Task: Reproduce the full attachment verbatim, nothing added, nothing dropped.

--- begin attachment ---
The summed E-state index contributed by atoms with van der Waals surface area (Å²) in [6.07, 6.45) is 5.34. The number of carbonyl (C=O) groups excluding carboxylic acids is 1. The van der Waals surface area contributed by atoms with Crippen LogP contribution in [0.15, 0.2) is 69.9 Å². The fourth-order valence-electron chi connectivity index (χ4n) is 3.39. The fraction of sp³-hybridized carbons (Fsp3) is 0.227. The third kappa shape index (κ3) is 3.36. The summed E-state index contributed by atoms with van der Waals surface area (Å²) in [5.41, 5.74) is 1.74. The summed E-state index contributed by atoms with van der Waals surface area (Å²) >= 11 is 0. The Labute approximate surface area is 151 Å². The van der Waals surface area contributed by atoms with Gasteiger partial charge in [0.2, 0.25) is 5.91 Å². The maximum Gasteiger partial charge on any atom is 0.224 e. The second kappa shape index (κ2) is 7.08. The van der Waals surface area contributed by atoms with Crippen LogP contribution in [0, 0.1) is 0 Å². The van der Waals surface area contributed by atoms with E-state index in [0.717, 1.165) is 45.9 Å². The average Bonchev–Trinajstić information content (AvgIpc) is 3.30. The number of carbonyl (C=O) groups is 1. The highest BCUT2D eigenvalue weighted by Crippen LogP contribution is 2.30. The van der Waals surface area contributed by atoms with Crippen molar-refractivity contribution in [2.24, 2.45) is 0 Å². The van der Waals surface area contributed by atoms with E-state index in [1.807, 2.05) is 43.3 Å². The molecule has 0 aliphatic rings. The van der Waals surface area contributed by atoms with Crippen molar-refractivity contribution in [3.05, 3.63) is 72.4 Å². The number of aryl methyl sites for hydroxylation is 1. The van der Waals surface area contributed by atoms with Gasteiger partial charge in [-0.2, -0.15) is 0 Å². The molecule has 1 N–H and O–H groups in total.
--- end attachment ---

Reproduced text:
The summed E-state index contributed by atoms with van der Waals surface area (Å²) in [6.07, 6.45) is 5.34. The number of carbonyl (C=O) groups excluding carboxylic acids is 1. The van der Waals surface area contributed by atoms with Crippen LogP contribution in [0.15, 0.2) is 69.9 Å². The fourth-order valence-electron chi connectivity index (χ4n) is 3.39. The fraction of sp³-hybridized carbons (Fsp3) is 0.227. The third kappa shape index (κ3) is 3.36. The summed E-state index contributed by atoms with van der Waals surface area (Å²) in [5.41, 5.74) is 1.74. The summed E-state index contributed by atoms with van der Waals surface area (Å²) >= 11 is 0. The Labute approximate surface area is 151 Å². The van der Waals surface area contributed by atoms with Gasteiger partial charge in [0.2, 0.25) is 5.91 Å². The maximum Gasteiger partial charge on any atom is 0.224 e. The second kappa shape index (κ2) is 7.08. The van der Waals surface area contributed by atoms with Crippen LogP contribution in [0, 0.1) is 0 Å². The van der Waals surface area contributed by atoms with E-state index in [0.717, 1.165) is 45.9 Å². The average Bonchev–Trinajstić information content (AvgIpc) is 3.30. The number of carbonyl (C=O) groups is 1. The highest BCUT2D eigenvalue weighted by Crippen LogP contribution is 2.30. The van der Waals surface area contributed by atoms with Crippen molar-refractivity contribution in [2.24, 2.45) is 0 Å². The van der Waals surface area contributed by atoms with E-state index in [1.807, 2.05) is 43.3 Å². The molecule has 0 aliphatic rings. The van der Waals surface area contributed by atoms with Crippen molar-refractivity contribution in [3.05, 3.63) is 72.4 Å². The number of aryl methyl sites for hydroxylation is 1. The van der Waals surface area contributed by atoms with Gasteiger partial charge in [-0.2, -0.15) is 0 Å². The molecule has 1 N–H and O–H groups in total.